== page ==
Many stories surrounding the debate over copyright today are focused on purely corporate affairs: film studios cracking down on illegal file-sharing, fair use being trampled on Youtube, record labels hunting down cover bands, and the efforts of lobbyists to pass far-reaching anti-copyright infringement legislation, such as SOPA earlier this year, that threaten internet freedom.

Recently, however, a story has been making the rounds online via social media that is certain to draw both the sympathy and righteous indignation of struggling independent artists everywhere. The story, and the following built by the man at the center of it, highlights some of the popular, often-unquestioned assumptions about the supposed inherent justice of copyright law.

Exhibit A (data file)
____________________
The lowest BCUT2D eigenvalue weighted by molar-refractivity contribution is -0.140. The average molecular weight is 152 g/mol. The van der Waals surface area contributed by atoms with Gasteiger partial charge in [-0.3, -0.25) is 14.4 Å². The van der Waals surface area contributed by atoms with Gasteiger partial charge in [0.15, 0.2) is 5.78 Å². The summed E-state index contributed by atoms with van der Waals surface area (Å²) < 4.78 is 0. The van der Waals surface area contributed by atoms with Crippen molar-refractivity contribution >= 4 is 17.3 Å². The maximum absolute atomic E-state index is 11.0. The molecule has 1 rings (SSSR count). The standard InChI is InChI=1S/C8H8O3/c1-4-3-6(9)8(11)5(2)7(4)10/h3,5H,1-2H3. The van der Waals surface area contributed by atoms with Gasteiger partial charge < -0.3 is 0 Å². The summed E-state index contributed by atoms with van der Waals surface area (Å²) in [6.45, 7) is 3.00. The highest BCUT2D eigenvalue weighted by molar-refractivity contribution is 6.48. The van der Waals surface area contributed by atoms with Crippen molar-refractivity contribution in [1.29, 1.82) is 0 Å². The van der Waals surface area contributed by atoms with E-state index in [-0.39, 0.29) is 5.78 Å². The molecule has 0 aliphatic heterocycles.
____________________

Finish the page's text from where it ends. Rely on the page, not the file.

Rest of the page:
As recounted in a post on his Tumblr account, the story begins back in 2008 when freelance artist Max Hancock, who often works under the pseudonym Kouotsu, created both a 2-D and 3-D character model design for a robot girl as part of an assignment while he was in art school and posted it to the popular site DeviantArt.

He goes on to explain, "I failed to put my name/info on the image though, so it has been spread around the internet and some people have modeled it without my permission (just for the record you don’t have to sign something for it to be protected by copyright). They usually find out who made it later and gladly credit me. So I don’t mind!"

That is, he adds, "Until someone tries to sell it."